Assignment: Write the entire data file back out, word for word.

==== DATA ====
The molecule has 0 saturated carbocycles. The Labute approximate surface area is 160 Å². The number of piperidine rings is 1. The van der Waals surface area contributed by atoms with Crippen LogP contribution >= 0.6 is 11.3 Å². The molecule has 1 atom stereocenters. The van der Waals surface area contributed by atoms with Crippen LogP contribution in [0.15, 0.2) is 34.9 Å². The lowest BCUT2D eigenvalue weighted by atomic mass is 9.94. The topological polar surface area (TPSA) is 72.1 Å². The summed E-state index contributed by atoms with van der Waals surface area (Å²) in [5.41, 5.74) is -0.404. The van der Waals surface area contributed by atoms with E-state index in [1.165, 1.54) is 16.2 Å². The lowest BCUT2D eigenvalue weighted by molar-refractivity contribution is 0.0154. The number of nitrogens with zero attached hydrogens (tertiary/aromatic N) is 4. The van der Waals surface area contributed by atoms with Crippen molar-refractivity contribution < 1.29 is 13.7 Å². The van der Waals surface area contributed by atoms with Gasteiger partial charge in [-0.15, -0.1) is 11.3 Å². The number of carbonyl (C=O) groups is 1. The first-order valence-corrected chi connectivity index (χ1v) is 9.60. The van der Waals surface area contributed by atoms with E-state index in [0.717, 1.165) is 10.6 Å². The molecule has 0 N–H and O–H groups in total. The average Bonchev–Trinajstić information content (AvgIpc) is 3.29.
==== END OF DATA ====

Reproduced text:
The molecule has 0 saturated carbocycles. The Labute approximate surface area is 160 Å². The number of piperidine rings is 1. The van der Waals surface area contributed by atoms with Crippen LogP contribution >= 0.6 is 11.3 Å². The molecule has 1 atom stereocenters. The van der Waals surface area contributed by atoms with Crippen LogP contribution in [0.15, 0.2) is 34.9 Å². The lowest BCUT2D eigenvalue weighted by atomic mass is 9.94. The topological polar surface area (TPSA) is 72.1 Å². The summed E-state index contributed by atoms with van der Waals surface area (Å²) in [5.41, 5.74) is -0.404. The van der Waals surface area contributed by atoms with E-state index in [1.165, 1.54) is 16.2 Å². The lowest BCUT2D eigenvalue weighted by molar-refractivity contribution is 0.0154. The number of nitrogens with zero attached hydrogens (tertiary/aromatic N) is 4. The van der Waals surface area contributed by atoms with Crippen molar-refractivity contribution < 1.29 is 13.7 Å². The van der Waals surface area contributed by atoms with Gasteiger partial charge in [-0.15, -0.1) is 11.3 Å². The number of carbonyl (C=O) groups is 1. The first-order valence-corrected chi connectivity index (χ1v) is 9.60. The van der Waals surface area contributed by atoms with E-state index in [0.717, 1.165) is 10.6 Å². The molecule has 0 N–H and O–H groups in total. The average Bonchev–Trinajstić information content (AvgIpc) is 3.29.